BOSTON (State House News Service) — Three years ago, Treasurer Deborah Goldberg declared that "if sports betting is available online, the Lottery must be available online also." But now with a sports betting bill awaiting the governor's signature, the idea of online Lottery sales remains hung up in the Legislature.
It appeared a few weeks ago as if the Legislature was prepared to move ahead to both legalize sports betting and allow the Lottery to sell its products over the internet. Citing increased competition for gambling dollars from casinos, daily fantasy sports and sports betting, Goldberg has been asking for that power for years. The House version of the economic development bill includes language that would remove the prohibition that prevents the Massachusetts Lottery from selling most of its products online, an addition that Goldberg cheered.
But paralyzed by the revelation that nearly $3 billion in tax relief could be required by law and unsure how to proceed with separate tax relief measures, the House and Senate did not produce a final economic development bill by the end of July, imperiling everything else contained in the branches' packages, like online Lottery authorization.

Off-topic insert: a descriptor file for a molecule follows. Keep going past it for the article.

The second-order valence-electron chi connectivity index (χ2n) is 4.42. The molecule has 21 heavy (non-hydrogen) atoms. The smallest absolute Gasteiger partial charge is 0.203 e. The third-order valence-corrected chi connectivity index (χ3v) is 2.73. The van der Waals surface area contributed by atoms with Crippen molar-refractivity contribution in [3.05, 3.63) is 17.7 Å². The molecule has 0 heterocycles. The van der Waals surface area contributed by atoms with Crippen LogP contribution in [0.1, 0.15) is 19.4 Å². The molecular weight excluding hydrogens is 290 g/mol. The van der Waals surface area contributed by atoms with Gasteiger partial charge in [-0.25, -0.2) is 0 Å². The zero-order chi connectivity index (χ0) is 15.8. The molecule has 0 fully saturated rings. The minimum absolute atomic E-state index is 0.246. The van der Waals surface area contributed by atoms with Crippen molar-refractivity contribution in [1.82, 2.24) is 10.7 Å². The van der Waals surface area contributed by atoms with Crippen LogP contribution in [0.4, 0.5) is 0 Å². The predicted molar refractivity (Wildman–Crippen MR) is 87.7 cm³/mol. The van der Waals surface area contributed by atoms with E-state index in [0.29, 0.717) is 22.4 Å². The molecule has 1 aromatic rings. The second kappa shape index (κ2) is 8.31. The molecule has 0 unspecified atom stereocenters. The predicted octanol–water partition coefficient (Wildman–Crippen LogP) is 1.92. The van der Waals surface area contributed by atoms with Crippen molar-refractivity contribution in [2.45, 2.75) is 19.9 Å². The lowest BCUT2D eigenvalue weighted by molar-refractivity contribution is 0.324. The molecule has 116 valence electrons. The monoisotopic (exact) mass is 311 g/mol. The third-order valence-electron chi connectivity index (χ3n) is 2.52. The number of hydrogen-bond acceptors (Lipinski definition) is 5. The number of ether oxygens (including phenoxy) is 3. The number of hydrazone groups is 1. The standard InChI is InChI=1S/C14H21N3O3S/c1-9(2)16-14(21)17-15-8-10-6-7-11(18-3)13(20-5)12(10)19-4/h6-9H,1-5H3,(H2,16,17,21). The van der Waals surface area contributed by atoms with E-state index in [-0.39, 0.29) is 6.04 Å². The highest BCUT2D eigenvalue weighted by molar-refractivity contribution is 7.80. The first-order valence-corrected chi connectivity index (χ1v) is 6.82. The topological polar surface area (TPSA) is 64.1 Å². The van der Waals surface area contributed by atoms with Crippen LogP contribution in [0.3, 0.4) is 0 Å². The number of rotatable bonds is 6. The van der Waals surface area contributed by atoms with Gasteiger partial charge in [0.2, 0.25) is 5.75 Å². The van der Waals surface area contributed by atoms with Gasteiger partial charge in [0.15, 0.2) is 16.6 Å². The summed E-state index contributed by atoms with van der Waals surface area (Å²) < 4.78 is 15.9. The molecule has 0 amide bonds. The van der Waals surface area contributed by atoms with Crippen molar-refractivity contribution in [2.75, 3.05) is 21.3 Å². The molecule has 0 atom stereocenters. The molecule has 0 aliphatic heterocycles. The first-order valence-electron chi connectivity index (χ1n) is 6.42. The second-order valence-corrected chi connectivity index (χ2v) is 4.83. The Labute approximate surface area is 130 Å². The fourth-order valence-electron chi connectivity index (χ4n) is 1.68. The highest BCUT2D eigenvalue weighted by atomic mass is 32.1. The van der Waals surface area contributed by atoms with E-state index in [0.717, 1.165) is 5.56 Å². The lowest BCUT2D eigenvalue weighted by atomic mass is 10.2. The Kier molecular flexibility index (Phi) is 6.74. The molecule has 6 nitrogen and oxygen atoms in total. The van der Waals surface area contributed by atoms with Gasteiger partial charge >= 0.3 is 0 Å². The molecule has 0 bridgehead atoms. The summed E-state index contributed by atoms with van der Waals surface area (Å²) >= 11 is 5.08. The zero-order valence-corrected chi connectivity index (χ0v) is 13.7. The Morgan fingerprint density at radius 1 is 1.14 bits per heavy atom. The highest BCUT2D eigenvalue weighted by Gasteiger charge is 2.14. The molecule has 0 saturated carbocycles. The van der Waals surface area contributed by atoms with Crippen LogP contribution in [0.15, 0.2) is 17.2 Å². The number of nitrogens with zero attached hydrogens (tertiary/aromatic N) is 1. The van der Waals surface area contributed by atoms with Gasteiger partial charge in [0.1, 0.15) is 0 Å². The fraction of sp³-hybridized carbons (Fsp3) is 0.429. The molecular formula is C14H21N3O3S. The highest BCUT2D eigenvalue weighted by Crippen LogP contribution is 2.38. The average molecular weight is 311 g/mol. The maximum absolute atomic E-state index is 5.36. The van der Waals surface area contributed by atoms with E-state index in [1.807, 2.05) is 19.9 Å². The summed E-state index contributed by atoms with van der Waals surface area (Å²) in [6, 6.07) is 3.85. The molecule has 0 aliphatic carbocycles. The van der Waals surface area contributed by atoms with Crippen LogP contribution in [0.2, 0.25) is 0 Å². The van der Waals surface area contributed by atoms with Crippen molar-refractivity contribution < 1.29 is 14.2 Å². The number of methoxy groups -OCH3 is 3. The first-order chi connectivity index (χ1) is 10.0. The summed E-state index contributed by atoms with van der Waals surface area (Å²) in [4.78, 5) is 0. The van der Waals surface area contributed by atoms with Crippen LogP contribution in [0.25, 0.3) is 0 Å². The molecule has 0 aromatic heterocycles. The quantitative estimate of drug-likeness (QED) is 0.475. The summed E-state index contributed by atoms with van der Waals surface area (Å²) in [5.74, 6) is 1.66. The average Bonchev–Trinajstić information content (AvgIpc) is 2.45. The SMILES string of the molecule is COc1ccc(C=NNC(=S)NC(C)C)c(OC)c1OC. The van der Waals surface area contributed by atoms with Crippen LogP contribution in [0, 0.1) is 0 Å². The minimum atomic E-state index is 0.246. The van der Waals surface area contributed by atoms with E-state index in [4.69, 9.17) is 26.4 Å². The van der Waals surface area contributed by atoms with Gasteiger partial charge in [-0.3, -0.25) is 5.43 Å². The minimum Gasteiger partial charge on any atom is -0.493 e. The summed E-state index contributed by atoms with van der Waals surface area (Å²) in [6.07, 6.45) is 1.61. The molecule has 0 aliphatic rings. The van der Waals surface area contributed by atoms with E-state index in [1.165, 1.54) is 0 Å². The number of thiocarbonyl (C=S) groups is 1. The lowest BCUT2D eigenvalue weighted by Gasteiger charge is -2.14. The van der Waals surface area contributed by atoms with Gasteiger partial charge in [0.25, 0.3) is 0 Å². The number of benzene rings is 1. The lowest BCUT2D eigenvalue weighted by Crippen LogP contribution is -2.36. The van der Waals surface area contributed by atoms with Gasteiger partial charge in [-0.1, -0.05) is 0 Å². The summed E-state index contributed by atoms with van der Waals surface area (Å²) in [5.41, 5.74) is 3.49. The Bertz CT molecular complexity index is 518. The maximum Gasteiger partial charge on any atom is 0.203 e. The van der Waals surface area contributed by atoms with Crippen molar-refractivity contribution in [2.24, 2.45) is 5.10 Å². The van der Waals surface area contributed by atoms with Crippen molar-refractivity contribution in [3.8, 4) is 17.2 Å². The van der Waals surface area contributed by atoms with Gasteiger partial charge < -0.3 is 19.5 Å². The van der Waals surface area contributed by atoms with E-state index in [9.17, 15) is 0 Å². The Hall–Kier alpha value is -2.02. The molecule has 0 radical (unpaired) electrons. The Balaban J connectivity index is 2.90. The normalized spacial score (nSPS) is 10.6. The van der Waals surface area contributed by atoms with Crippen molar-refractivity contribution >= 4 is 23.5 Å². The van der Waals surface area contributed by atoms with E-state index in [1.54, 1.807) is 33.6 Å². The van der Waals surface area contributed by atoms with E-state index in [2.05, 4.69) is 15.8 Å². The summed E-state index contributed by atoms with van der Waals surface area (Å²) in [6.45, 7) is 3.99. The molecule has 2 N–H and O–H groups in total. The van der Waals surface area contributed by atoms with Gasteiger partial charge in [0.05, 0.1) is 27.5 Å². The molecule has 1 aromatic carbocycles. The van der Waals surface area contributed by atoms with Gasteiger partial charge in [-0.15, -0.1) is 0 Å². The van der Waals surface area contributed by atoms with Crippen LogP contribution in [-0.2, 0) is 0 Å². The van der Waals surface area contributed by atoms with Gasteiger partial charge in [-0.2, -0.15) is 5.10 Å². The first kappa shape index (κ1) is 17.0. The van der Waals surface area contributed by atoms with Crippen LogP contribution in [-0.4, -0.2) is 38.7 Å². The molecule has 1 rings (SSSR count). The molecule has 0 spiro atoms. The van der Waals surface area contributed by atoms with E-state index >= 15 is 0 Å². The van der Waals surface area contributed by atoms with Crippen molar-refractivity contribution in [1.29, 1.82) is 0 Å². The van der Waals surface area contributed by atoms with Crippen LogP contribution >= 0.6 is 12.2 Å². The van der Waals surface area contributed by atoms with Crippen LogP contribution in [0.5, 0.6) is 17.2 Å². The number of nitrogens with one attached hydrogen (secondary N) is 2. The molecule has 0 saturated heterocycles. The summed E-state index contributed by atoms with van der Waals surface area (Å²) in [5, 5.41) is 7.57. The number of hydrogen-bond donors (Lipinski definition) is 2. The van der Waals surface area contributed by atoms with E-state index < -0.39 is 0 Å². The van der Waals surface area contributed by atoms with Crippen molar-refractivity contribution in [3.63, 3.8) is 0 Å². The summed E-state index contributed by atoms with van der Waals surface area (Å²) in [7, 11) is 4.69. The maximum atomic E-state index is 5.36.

"I am pleased that the Legislature explored new ways to generate sustainable revenue for the state this session. With sports betting set to go online, I hope to work with the Legislature to hold the Lottery harmless," Goldberg said Friday. "Should members come back this fall to finalize the Economic Development Bill, I encourage them to allow the Lottery to offer products online. We are prepared to implement a safe and reliable iLottery with the ability to produce significant, additional dollars for the state, possibly even exceeding the earnings from sports betting."
House and Senate leaders have said they plan to "pick away" at the spending and policies initiatives included in the two economic development bills throughout the remainder of 2022. Aside from the bonding that would have been authorized in the bills, any of the other provisions can still be passed during informal sessions but the objection of just a single lawmaker is enough to derail any action.
Written by Colin Young/SHNS.